Liqueurs and syrups: they’re crucial to any number of classic cocktails. A sweetening agent has been necessary ever since that oft-quoted definition of the cocktail appeared back in 1806, which described it as a concoction “composed of spirits of any kind, sugar, water and bitters.” That’s because as well as aiding the balance of a drink, sugar is also a flavour enhancer, much like salt. Many a bartender has had that moment when a drink made up on the fly just tastes a little off; well grab that gomme and get a little of it in your drink, because it will smooth out the edges a bit.
Of course, that sweetness isn’t always in the form of straight-up sugar. It could be present in a syrup, such as a straight-up simple syrup, or something more exotic to add an accent of flavour to the drink (the range of syrups available to the bartending world seemingly has no end); or it could be present in any number of cocktail modifiers — more of which we’ll delve into below.
When you take the old-school definition of a cocktail — spirits, sugar, water, and bitters — there’s only so many variations on that theme you can achieve by switching out the base spirit, say, or changing up from whiskey to genever (and we don’t mind a Genever Cocktail at all). But when you add a modifier to that recipe — say, curaçao, in place of the sugar — you start to open up the possibilities (and pick yourself up an Fancy Genever Cocktail instead).
Change the curaçao for absinthe and maraschino liqueur, and you’re into Improved Cocktail territory. Switch the liqueurs for sweet vermouth — and hey, it’s not too long until you arrive at the Manhattan.
But what exactly is a modifier? Our favoured definition is one that comes from American writer Camper English. On his Alcademics blog, English defines a modifier thus:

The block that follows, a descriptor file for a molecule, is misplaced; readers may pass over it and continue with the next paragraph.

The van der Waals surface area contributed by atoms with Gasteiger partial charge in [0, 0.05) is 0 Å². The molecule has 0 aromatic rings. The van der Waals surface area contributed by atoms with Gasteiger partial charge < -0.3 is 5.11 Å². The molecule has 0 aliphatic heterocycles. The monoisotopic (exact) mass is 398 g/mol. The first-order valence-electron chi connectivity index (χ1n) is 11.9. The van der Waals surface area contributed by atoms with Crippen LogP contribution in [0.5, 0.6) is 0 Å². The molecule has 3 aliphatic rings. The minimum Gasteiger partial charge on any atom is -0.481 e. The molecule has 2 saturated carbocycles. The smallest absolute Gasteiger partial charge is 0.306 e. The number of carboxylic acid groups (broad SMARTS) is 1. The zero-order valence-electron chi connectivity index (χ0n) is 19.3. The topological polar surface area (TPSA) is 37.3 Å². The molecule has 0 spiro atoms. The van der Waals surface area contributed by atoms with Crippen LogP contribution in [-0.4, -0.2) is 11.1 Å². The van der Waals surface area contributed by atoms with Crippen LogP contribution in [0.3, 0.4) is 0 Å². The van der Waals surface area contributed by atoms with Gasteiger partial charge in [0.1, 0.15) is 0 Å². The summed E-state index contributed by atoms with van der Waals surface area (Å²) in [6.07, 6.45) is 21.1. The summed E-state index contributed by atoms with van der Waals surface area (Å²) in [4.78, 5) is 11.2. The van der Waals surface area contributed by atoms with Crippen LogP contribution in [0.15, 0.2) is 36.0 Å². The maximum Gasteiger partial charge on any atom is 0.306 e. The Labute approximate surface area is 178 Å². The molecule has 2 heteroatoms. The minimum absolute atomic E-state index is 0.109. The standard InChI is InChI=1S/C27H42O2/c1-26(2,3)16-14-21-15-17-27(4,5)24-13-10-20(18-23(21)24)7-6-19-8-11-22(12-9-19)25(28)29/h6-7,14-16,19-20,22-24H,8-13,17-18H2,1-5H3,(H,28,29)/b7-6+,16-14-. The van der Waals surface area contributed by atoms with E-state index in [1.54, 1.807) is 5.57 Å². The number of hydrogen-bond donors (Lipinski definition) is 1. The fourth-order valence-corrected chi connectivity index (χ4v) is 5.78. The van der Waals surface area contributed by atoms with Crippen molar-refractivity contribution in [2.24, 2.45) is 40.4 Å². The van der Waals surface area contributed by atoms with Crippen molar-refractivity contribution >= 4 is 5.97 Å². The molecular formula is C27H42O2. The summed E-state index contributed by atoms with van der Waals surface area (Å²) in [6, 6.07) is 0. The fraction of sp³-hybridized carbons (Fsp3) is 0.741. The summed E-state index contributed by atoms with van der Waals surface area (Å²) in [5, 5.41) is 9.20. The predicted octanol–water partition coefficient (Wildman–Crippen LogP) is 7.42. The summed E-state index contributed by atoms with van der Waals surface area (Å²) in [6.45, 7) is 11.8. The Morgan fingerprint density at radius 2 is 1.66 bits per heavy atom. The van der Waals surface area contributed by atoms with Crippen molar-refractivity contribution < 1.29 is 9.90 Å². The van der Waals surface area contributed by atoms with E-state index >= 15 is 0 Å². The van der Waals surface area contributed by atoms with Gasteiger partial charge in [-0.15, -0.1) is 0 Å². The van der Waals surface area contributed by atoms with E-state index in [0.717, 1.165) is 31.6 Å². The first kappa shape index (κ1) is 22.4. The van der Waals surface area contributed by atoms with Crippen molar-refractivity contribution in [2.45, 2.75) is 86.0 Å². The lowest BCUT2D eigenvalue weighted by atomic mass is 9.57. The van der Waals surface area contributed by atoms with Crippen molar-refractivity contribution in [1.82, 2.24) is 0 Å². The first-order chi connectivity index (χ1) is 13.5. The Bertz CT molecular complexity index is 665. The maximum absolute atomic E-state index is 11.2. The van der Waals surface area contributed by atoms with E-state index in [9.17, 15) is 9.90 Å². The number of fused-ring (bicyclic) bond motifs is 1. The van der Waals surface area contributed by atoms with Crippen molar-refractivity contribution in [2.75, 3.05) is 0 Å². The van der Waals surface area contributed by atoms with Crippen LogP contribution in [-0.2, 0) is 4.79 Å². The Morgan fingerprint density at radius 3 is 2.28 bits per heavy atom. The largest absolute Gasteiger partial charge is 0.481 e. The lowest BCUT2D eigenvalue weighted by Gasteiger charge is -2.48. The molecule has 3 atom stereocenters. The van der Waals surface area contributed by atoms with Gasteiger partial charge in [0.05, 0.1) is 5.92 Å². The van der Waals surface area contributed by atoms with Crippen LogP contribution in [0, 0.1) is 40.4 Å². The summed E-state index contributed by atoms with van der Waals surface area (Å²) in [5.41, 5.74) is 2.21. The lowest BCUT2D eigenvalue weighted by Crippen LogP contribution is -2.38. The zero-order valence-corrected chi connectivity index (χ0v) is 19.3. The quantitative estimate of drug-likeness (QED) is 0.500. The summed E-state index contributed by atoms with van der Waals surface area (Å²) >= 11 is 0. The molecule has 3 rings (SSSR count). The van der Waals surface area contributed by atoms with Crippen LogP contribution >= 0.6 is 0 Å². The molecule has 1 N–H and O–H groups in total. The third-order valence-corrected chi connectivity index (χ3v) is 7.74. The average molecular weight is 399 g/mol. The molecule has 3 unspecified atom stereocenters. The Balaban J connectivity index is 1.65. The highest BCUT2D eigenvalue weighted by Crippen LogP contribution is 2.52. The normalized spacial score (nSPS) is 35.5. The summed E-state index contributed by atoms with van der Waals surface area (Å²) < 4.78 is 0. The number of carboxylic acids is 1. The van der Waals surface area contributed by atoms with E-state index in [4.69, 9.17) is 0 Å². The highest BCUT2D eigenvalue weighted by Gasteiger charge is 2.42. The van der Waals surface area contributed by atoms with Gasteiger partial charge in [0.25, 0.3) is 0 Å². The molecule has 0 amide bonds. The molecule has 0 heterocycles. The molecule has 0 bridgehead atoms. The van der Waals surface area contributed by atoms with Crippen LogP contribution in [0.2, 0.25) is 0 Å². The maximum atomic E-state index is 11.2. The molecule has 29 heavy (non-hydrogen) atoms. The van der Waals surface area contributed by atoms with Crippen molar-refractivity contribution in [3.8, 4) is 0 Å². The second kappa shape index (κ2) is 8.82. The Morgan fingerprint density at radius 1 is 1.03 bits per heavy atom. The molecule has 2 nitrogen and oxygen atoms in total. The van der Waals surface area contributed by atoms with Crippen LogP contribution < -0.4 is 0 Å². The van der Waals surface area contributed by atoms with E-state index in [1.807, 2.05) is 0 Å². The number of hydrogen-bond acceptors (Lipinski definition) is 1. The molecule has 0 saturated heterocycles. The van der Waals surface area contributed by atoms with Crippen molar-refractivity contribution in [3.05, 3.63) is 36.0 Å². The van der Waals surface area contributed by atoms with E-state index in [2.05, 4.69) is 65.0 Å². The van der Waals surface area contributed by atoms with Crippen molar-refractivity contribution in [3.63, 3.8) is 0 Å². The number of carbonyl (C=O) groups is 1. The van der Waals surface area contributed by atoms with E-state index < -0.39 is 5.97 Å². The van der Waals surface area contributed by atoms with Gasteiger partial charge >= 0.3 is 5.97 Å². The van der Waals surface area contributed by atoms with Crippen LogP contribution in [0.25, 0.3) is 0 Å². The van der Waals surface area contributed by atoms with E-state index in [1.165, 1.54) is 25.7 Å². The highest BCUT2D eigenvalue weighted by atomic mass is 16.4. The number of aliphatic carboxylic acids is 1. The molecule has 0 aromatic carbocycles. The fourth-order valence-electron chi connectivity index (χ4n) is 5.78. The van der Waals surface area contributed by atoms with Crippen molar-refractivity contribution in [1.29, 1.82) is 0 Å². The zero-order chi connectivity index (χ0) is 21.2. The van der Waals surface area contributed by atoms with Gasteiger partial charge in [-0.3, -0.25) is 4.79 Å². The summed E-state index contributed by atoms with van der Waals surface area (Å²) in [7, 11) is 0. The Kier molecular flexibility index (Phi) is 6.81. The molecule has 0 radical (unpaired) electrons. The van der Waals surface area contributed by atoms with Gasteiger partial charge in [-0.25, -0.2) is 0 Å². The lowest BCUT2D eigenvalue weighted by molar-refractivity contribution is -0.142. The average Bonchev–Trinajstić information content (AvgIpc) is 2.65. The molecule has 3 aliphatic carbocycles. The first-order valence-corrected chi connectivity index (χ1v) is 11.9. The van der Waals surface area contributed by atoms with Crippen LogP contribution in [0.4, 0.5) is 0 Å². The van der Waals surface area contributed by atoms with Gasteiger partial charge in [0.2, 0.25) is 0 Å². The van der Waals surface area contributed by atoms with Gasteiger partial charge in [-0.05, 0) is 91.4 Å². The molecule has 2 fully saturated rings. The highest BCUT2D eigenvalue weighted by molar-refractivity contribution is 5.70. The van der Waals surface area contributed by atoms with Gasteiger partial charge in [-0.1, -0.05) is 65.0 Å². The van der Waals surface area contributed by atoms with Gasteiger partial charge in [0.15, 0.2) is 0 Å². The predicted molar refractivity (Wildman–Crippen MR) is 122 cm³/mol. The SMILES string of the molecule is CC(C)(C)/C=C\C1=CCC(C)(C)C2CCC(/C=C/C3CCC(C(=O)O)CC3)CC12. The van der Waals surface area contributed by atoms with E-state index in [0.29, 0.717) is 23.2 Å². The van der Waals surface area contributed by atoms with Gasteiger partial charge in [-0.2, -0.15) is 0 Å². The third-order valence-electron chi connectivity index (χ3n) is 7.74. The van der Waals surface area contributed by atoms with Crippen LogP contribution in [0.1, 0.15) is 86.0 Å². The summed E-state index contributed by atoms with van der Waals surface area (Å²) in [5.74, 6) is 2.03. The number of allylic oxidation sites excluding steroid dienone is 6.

In that case, is a syrup — say, grenadine — a modifier? We’d tend to think that syrups, like bitters, would fall into the category of accents.
Improved Brandy Cocktail recipe
50ml H by Hine VSOP Cognac
2 dashes of Angostura aromatic bitters
7.5ml sugar syrup
7.5ml maraschino liqueur
Stir all ingredients and strain into a chilled coupe. Moisten the rim with lemon twist, dropping the garnish into the drink.
Much of the time, when you’re using syrups in a drink, you’re using them as accents: think of the orgeat in Trader Vic’s Fog Cutter, for example; the role of falernum in the Corn & Oil, or for that matter, in the Royal Bermuda Yacht Club. They complement the base spirit, highlighting some note of the spirit in a different way.
Some sweet terms
There’s a few terms that, particularly if you’re new to the game, you’ll want to wrap your head around.
Gomme, Simple Syrup, Sugar Syrup
These are all words for the same thing. You’ll see simple syrup used a bit more in the US bartending dialect, and the French word gomme gets a run in Europe.
The clue here is in the name. Whereas simple syrup is half sugar, and half water, 2:1 syrup is two parts sugar to every part of water. The benefit of using 2:1 is that your drink will dilute less for the same amount of sugar.